US Pork Outlook - December 2010

Pig meat production in 2011 is expected to be about one per cent above this year, while hog prices are forecast to be one per cent lower, according to the latest Livestock, Dairy, and Poultry Outlook from the USDA's Economic Research Service.
calendar icon 21 December 2010
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USDA lowered hog prices in response to some apparent softening of demand for pork. Despite the reductions, average fourth-quarter prices are likely to remain more than 20 per cent above fourth-quarter hog prices in 2009. Commercial pork production next year is expected to be about one per cent above 2010, with hog prices less than one per cent lower than this year, averaging $53 to $57 per hundredweight (cwt). October pork exports were 9.5 per cent below a year ago, with shipments to all major export destinations lower, except to Mexico, China and the Dominican Republic.

Hog Price Forecasts Lowered Slightly

Indications that higher pork prices could be curtailing demand to some degree, along with a slight year-over-year production increase now expected in the fourth quarter, prompted USDA to lower forecast hog prices slightly for 2010 (fourth quarter) and for 2011. Similar to September’s cold stocks report, October 31 USDA monthly cold stocks data showed pork products accumulating at faster rates than expected. Part of the accumulation might also have been attributable to slightly higher fourth-quarter pork production, but with retail pork prices at record highs, US consumers are likely buying less pork. October pork exports also fell below expectations, suggesting that despite a competitively priced US dollar, high US pork prices likely caused foreign buyers to back away from US pork products. Record-high retail prices and competitive chicken prices on the domestic side, lower than expected export demand, and slightly higher production may be weighing on wholesale pork prices.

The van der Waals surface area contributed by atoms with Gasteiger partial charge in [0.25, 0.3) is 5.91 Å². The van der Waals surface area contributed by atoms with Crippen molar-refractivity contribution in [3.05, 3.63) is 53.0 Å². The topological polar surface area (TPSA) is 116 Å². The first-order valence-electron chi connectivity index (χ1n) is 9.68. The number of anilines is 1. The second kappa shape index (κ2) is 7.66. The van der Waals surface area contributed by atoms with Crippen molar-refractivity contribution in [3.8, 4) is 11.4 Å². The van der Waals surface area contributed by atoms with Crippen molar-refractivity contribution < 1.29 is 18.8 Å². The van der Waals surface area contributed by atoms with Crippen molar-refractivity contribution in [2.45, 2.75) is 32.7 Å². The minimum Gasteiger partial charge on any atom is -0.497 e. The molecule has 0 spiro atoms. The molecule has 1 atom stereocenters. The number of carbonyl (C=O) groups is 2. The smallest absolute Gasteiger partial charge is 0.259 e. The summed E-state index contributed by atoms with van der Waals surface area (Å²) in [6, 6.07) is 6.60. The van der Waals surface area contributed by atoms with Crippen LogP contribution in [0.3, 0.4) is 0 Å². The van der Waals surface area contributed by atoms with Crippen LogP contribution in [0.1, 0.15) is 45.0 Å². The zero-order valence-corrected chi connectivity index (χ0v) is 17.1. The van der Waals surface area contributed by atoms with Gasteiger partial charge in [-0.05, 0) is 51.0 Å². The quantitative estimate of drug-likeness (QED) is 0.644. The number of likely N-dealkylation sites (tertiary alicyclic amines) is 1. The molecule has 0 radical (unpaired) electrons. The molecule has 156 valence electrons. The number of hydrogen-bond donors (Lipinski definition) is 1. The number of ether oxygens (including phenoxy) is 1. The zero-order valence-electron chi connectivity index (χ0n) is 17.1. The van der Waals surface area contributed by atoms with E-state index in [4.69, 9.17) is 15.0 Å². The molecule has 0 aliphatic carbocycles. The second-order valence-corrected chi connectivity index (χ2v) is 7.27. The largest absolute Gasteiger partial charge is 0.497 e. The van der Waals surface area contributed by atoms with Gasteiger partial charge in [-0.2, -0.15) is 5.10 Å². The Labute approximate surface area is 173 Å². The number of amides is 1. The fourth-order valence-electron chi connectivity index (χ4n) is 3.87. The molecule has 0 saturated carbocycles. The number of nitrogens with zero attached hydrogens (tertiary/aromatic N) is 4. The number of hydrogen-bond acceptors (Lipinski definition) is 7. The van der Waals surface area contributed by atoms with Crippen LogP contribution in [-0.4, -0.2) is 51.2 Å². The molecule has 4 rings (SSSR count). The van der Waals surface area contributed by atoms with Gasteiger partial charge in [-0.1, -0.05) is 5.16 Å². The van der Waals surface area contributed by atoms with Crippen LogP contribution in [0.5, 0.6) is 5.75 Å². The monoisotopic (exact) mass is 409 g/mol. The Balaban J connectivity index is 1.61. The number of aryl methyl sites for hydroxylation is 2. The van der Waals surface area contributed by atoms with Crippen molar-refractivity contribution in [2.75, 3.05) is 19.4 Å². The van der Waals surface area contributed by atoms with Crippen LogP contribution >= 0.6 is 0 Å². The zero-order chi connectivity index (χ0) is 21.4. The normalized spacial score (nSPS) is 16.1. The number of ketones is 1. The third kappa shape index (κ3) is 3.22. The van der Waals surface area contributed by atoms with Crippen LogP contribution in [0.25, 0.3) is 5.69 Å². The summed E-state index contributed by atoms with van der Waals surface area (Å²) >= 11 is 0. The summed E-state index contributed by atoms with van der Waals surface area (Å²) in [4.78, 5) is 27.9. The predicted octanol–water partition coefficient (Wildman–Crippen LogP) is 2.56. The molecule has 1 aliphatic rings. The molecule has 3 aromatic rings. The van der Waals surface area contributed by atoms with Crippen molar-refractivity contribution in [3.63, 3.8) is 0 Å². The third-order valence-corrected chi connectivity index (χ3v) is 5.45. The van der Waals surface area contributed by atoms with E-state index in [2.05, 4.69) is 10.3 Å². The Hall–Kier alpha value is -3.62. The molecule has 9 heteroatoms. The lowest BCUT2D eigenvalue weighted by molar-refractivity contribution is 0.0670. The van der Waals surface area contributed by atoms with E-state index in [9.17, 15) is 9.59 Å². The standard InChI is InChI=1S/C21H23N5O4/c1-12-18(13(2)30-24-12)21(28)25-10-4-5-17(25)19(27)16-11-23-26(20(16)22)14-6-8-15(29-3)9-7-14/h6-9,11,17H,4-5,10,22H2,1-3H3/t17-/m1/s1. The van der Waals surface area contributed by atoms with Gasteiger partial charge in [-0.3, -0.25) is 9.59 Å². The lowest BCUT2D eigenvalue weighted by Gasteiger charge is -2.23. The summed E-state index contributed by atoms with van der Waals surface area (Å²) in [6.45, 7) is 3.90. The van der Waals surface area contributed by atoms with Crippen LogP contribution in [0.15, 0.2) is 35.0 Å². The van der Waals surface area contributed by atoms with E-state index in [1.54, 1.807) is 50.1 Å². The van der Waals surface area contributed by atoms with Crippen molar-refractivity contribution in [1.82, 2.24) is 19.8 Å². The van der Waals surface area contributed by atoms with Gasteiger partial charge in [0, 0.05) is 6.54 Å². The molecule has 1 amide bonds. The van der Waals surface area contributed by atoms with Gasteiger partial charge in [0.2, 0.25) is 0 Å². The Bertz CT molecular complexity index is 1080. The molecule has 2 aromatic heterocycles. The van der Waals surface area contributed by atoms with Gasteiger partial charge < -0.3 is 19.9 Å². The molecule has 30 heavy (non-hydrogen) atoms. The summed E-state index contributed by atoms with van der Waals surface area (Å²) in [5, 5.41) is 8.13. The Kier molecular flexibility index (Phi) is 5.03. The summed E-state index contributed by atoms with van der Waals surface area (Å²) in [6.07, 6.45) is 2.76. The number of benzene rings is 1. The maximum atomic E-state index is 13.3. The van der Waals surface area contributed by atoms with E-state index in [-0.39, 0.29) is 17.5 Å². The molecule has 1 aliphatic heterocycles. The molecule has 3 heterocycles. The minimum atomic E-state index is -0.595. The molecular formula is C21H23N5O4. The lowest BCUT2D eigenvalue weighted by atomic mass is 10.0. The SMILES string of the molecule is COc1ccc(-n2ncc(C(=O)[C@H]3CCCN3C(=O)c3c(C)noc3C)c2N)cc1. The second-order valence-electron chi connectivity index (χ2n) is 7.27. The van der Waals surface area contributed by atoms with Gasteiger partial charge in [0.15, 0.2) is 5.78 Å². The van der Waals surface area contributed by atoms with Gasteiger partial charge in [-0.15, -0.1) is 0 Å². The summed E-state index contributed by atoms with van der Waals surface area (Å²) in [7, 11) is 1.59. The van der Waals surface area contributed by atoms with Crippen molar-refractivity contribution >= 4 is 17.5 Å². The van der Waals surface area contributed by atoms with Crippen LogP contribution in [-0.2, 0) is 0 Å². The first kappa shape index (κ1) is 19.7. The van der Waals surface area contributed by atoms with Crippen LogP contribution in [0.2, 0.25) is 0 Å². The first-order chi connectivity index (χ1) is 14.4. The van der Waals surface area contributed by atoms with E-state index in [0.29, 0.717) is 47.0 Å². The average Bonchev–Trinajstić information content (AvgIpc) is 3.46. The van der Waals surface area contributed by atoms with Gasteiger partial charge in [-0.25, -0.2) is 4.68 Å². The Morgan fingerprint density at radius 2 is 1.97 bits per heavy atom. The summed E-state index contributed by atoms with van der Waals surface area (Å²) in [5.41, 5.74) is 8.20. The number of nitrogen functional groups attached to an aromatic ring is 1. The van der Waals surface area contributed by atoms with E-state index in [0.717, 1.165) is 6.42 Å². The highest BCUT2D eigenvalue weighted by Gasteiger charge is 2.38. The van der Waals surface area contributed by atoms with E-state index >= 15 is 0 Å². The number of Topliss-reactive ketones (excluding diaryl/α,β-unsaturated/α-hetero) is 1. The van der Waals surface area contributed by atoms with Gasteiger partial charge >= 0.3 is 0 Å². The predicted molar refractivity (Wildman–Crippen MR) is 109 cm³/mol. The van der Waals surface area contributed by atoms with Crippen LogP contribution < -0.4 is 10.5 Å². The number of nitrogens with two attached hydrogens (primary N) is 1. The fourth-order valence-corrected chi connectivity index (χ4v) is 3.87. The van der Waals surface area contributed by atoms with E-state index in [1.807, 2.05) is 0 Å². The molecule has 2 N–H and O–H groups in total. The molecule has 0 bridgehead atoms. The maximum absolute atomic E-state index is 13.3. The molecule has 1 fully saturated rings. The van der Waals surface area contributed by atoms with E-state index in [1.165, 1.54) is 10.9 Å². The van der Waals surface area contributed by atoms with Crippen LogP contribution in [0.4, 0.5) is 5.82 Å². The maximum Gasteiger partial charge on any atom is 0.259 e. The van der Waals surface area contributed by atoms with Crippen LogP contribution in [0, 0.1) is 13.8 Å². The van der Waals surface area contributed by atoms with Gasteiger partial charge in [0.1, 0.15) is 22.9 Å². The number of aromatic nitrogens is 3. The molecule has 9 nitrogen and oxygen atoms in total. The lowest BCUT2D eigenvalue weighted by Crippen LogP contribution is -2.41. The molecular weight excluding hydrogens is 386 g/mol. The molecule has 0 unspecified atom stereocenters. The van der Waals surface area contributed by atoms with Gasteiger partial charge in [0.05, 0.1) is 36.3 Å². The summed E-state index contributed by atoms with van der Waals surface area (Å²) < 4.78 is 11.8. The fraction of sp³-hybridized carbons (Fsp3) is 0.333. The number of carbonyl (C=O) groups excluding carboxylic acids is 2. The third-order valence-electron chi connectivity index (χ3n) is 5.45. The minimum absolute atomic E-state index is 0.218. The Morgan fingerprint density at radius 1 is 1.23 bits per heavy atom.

For the balance of 2010, upward adjustments in fourth-quarter slaughter and dressed weights resulted in an expected commercial pork production estimate of just over six billion pounds, about 0.3 per cent above a year earlier. This would be the first instance of year-over-year increased production since the third quarter of 2009. The average fourth-quarter price of live equivalent 51 to 52 per cent lean hogs is expected to be $49 to $50 per cwt, more than 20 per cent above the same period in 2009. USDA’s 2011 commercial pork production forecast – just slightly below 22.6 billion pounds – is expected to be about one per cent above production in 2010. Hog prices next year are likely to average $53 to $57 per cwt, less than one per cent below the estimated average annual price for 2010.

October Pork Exports Below a Year Ago, Imports Higher

October pork exports, at 339 million pounds, were 9.5 per cent below a year earlier, with shipments to most major destinations falling below October 2009 levels. Only Mexico, China and the Dominican Republic bought more US pork products in October than a year ago. Seven of the 10 largest foreign destinations in October registered year-over-year declines (see listing below). With the October exchange rate of the US dollar highly competitive in most foreign markets, high US pork prices were likely a major contributor to lower October exports.

US pork imports in October were 77.5 million pounds, 6.8 per cent above a year earlier. More than half of that increase is attributable to Canada, whose shipments to the United States were up about five per cent. Relatively high US pork prices likely created market opportunities for Canadian pork products, despite the US dollar’s depreciation against the Canadian dollar in October and November.

October imports of live swine were slightly above 457,000 head, almost nine per cent below a year ago. With the exception of breeding animals (greater than 50kg) and animals for immediate slaughter, all categories of live imports were lower in October.

Further Reading

- You can view the full report by clicking here.

December 2010
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